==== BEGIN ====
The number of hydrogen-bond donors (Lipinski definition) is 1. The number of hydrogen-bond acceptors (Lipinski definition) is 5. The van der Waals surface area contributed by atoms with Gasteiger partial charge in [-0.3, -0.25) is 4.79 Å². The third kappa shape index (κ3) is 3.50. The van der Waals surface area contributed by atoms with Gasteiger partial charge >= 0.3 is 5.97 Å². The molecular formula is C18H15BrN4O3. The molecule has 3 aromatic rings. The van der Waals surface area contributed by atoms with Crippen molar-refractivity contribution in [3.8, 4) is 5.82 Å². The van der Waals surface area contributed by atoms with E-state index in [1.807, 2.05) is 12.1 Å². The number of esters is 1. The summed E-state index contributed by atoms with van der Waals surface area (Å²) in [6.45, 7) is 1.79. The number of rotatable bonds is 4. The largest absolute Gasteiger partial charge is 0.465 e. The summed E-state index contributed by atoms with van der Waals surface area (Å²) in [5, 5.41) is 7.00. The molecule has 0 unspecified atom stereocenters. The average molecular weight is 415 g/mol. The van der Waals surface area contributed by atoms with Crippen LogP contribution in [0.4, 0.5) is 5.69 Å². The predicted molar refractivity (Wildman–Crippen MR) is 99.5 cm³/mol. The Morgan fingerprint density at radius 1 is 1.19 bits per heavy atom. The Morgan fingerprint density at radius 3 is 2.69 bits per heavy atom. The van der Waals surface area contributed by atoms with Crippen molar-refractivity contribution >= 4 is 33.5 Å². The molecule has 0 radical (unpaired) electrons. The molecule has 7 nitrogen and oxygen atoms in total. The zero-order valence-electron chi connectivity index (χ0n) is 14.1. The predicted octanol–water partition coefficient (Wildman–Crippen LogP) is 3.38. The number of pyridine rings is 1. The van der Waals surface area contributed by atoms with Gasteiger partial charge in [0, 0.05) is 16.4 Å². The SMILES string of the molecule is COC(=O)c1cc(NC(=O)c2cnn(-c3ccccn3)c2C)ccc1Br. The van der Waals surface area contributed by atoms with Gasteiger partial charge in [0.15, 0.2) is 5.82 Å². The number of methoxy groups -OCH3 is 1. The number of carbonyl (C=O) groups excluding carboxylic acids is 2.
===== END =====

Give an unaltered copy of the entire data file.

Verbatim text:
The number of hydrogen-bond donors (Lipinski definition) is 1. The number of hydrogen-bond acceptors (Lipinski definition) is 5. The van der Waals surface area contributed by atoms with Gasteiger partial charge in [-0.3, -0.25) is 4.79 Å². The third kappa shape index (κ3) is 3.50. The van der Waals surface area contributed by atoms with Gasteiger partial charge >= 0.3 is 5.97 Å². The molecular formula is C18H15BrN4O3. The molecule has 3 aromatic rings. The van der Waals surface area contributed by atoms with Crippen molar-refractivity contribution in [3.8, 4) is 5.82 Å². The van der Waals surface area contributed by atoms with E-state index in [1.807, 2.05) is 12.1 Å². The number of esters is 1. The summed E-state index contributed by atoms with van der Waals surface area (Å²) in [6.45, 7) is 1.79. The number of rotatable bonds is 4. The largest absolute Gasteiger partial charge is 0.465 e. The summed E-state index contributed by atoms with van der Waals surface area (Å²) in [5, 5.41) is 7.00. The molecule has 0 unspecified atom stereocenters. The average molecular weight is 415 g/mol. The van der Waals surface area contributed by atoms with Crippen LogP contribution in [0.4, 0.5) is 5.69 Å². The predicted molar refractivity (Wildman–Crippen MR) is 99.5 cm³/mol. The Morgan fingerprint density at radius 1 is 1.19 bits per heavy atom. The Morgan fingerprint density at radius 3 is 2.69 bits per heavy atom. The van der Waals surface area contributed by atoms with Crippen molar-refractivity contribution >= 4 is 33.5 Å². The molecule has 0 radical (unpaired) electrons. The molecule has 7 nitrogen and oxygen atoms in total. The zero-order valence-electron chi connectivity index (χ0n) is 14.1. The predicted octanol–water partition coefficient (Wildman–Crippen LogP) is 3.38. The number of pyridine rings is 1. The van der Waals surface area contributed by atoms with Gasteiger partial charge in [0, 0.05) is 16.4 Å². The SMILES string of the molecule is COC(=O)c1cc(NC(=O)c2cnn(-c3ccccn3)c2C)ccc1Br. The van der Waals surface area contributed by atoms with Gasteiger partial charge in [0.15, 0.2) is 5.82 Å². The number of methoxy groups -OCH3 is 1. The number of carbonyl (C=O) groups excluding carboxylic acids is 2.